PHOENIX — Diamondbacks pitcher Ian Kennedy opened the book on the team’s 2012 season on Opening Day almost six months ago, and Wednesday he closed it, capping 2012 with a hard luck loss to the Colorado Rockies, 2-1.
But the tale told in between was not the one the D-backs had hoped to write, nor was it quite the one Kennedy expected after finishing fourth in NL Cy Young voting last season.
“I was probably a little more inconsistent than I would have liked to be,” Kennedy said. “But if I look back on this season and even further back to last season, to win 36 games and throw 200 innings both years, that’s something I take pride in.”
Kennedy’s start against the Rockies on Wednesday, in which he allowed two unearned runs over seven innings, made two straight seasons that Kennedy pitched Opening Day and the team’s final game of the season. Only last season, Kennedy’s finale came in Game 5 of the National League Division Series as the D-backs lost to the Brewers.
Much has changed since that game, as the D-backs went from trendy World Series pick to also-ran in 2012. Entering the year, expectations were high for the club and just as high for newfound ace Kennedy.
After winning 21 games during his second season in Arizona, a similar effort was expected in 2012. Matching such an effort, though, is no small feat. Even legendary Diamondbacks hurler Randy Johnson posted back-to-back 20-win seasons just once.
“It’s not fair to think he’s going to go 21-4 again,” D-backs manager Kirk Gibson said Wednesday. “He could easily be close to 20 wins this year. … If you look at our record in close games, look at the way we performed close and late in high leverage situations and one run games, it wasn’t good.
“You don’t pin that on Ian Kennedy.”
Kennedy finished 2012 with a 15-12 record, giving him back-to-back 15-win seasons, which is an accomplishment in its own right. Kennedy takes pride in that, citing his idol Greg Maddux, who notched at least 15 wins in 17 straight seasons with the Cubs and Braves.
“I think every year when a starter say ’15’ (wins), you don’t realize until you start pitching that it’s hard to do,” Kennedy said. “It’s tough when you sit back and think about it, but I’m really happy with doing that.”
While Kennedy finished 2011 with an sub-3.00 ERA (2.88), he finished this season 1.14 points higher, just a shade over 4.00 — 4.02. Kennedy also finishes 2012 with 13 2/3 fewer innings pitched than he did a year ago.
More than anything this season, Kennedy struggled to find the command that served him so well in 2011. His fastball in particular was not as effective, often staying up in the strike zone too much.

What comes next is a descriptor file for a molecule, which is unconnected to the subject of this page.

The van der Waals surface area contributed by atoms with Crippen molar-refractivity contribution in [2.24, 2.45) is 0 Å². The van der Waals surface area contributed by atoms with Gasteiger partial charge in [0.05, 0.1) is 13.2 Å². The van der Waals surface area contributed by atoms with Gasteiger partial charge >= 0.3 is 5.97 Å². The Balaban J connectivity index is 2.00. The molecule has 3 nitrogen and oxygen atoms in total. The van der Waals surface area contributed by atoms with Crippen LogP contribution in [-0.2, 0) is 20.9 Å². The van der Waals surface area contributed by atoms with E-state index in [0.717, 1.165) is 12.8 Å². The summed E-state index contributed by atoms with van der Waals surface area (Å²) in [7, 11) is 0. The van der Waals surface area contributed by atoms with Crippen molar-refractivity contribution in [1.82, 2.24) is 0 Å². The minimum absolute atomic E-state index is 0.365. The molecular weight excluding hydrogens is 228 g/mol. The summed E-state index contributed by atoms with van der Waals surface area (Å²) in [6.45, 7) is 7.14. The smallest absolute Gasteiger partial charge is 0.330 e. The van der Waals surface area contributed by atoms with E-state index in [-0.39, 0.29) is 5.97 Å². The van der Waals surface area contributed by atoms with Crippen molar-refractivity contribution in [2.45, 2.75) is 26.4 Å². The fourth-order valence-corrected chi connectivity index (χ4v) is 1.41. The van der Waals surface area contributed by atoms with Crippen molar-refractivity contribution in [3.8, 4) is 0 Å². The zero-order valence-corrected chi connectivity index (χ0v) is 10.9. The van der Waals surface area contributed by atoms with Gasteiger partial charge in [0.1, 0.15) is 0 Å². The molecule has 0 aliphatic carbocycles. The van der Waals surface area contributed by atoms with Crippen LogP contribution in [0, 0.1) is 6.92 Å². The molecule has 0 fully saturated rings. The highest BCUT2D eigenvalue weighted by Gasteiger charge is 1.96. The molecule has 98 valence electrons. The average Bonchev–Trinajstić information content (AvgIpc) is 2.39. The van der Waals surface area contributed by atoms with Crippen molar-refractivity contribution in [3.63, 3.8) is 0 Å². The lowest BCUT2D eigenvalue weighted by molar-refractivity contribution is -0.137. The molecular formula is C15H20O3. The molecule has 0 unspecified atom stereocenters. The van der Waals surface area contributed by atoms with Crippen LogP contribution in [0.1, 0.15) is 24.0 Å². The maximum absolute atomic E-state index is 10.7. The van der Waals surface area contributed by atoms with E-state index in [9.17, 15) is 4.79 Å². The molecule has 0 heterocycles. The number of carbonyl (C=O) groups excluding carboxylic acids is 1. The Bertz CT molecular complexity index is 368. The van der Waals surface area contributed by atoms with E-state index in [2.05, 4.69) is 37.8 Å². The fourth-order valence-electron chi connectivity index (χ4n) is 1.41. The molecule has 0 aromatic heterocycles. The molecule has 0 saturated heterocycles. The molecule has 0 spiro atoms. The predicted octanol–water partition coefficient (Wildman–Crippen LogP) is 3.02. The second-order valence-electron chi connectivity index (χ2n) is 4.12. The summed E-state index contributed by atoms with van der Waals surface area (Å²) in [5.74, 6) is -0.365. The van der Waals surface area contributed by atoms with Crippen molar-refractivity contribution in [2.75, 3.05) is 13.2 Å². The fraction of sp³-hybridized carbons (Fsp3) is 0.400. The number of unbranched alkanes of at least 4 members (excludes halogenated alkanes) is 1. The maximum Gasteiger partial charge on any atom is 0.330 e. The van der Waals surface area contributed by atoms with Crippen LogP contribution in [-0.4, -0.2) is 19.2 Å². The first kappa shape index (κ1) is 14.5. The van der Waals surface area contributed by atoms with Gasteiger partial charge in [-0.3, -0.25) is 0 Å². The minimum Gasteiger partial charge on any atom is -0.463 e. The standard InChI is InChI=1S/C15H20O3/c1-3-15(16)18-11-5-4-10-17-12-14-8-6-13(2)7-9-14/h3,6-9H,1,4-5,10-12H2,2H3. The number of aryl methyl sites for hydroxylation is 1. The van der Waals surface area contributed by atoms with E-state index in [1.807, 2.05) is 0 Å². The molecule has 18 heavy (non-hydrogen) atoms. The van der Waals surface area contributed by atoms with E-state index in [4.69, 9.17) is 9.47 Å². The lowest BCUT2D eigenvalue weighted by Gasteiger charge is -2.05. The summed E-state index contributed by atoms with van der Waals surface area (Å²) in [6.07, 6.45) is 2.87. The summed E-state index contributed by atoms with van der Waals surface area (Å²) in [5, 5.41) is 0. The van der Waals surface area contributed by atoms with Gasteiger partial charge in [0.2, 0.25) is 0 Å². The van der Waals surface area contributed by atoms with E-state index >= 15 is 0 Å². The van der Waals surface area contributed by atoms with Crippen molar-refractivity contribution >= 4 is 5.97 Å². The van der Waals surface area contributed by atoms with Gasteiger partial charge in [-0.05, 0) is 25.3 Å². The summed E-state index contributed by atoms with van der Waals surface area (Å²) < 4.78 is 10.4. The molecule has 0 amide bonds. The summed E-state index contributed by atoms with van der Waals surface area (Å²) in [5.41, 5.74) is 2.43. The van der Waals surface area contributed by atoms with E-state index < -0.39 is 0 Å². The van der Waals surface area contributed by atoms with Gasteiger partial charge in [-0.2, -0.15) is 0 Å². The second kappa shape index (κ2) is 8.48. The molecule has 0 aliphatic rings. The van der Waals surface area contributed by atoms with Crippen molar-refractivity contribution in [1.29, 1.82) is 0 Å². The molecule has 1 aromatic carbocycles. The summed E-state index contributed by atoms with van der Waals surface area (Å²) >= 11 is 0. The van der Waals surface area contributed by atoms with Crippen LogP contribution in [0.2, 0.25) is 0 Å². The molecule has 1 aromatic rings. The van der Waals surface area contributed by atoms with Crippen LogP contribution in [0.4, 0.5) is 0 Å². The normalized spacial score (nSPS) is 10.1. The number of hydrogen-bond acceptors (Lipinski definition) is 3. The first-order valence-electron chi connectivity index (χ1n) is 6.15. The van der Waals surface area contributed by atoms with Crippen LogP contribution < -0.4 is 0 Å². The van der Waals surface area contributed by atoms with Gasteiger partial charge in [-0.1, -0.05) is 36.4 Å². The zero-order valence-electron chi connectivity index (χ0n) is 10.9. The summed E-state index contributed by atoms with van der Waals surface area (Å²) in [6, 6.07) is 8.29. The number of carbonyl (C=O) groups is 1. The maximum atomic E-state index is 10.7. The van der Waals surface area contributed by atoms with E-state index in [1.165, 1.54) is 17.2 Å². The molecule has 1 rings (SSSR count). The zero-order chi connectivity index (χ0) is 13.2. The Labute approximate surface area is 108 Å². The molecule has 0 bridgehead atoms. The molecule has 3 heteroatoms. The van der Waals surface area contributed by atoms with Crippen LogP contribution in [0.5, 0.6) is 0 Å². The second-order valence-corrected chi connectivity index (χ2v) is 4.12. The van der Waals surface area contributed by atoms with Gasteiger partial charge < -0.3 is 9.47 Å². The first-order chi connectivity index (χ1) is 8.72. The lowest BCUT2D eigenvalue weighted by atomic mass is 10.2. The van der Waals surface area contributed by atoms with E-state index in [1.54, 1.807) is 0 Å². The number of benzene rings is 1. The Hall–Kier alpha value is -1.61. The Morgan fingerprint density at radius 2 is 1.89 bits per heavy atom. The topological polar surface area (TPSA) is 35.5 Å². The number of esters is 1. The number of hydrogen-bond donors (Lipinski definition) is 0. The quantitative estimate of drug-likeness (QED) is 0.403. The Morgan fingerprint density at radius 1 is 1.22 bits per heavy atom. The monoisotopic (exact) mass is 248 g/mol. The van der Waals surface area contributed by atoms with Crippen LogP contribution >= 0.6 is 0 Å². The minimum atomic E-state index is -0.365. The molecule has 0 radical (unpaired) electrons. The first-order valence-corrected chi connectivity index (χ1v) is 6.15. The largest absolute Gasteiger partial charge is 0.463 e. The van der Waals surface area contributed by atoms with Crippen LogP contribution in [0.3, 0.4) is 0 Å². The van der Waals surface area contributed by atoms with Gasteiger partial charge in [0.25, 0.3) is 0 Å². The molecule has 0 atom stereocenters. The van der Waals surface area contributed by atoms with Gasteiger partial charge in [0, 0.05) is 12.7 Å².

“It was inconsistent,” Kennedy said. “It would be there on some pitches and then it would be way off, whereas (last year) I got a little spoiled. All my stuff would be there almost all the time. This year wasn’t like that.”
Between command issues and an inconsistent offense behind him, Kennedy went through up and down stretches — much like the D-backs did as a team. He opened the season with three wins in four games only to lose his next five. From mid July to early August, Kennedy won four straight starts but never found a groove as in 2011, when he won 13 of his last 16 starts. Those ups and downs could be attributed to some of what Gibson described — a lack of comebacks, a 15-27 record in one-run games — and Gibson offered strong praise for his ace after Wednesday’s game.
“Ian pitched his tail off,” Gibson said. “Would I take the way he threw the ball this year next year? Yeah, of course I would. If we play a little better and do the things I talked about, address some of those needs, will he have more than 15 wins? Yes, he will.”
Though the D-backs did not come close to achieving what they wanted to in 2012, Kennedy considers the season a personal success, particularly in the frame of his past two seasons overall.
“I’m happy after I think about it that way,” Kennedy said. “It’s easy to get frustrated if you just look at this year — if I would have just had a better first half, some games here and there — but I still think of it two ways: I’m happy with how the results were and how I approached it, but secondly I don’t want to be content. I don’t want those bad games to be as bad.”
Kennedy clearly wants much more, for himself and the D-backs, and he’s got age on his side. Kennedy will be 28 on Opening Day 2013. Even at the young age, Kennedy will return as the veteran leader of a young rotation on the rise.
“I’m the old man,” Kennedy joked. “I’d like to play a long time in this game.”